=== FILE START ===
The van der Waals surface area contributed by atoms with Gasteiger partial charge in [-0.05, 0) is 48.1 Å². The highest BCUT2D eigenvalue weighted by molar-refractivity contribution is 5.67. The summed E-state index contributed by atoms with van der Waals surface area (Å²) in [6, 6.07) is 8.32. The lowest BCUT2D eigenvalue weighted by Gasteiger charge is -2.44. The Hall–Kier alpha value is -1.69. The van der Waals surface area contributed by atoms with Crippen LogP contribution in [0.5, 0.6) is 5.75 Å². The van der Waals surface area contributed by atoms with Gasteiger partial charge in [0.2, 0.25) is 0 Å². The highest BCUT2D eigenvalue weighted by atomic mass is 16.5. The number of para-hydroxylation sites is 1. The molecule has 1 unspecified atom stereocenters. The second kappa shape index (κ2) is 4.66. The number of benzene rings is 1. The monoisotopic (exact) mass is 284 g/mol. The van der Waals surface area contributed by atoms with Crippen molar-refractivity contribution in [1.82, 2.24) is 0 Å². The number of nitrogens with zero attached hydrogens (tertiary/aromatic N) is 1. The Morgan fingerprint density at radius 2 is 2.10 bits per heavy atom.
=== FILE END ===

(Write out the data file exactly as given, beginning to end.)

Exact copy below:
The van der Waals surface area contributed by atoms with Gasteiger partial charge in [-0.05, 0) is 48.1 Å². The highest BCUT2D eigenvalue weighted by molar-refractivity contribution is 5.67. The summed E-state index contributed by atoms with van der Waals surface area (Å²) in [6, 6.07) is 8.32. The lowest BCUT2D eigenvalue weighted by Gasteiger charge is -2.44. The Hall–Kier alpha value is -1.69. The van der Waals surface area contributed by atoms with Crippen LogP contribution in [0.5, 0.6) is 5.75 Å². The van der Waals surface area contributed by atoms with Gasteiger partial charge in [0.2, 0.25) is 0 Å². The highest BCUT2D eigenvalue weighted by atomic mass is 16.5. The number of para-hydroxylation sites is 1. The molecule has 1 unspecified atom stereocenters. The second kappa shape index (κ2) is 4.66. The number of benzene rings is 1. The monoisotopic (exact) mass is 284 g/mol. The van der Waals surface area contributed by atoms with Crippen molar-refractivity contribution in [1.82, 2.24) is 0 Å². The number of nitrogens with zero attached hydrogens (tertiary/aromatic N) is 1. The Morgan fingerprint density at radius 2 is 2.10 bits per heavy atom.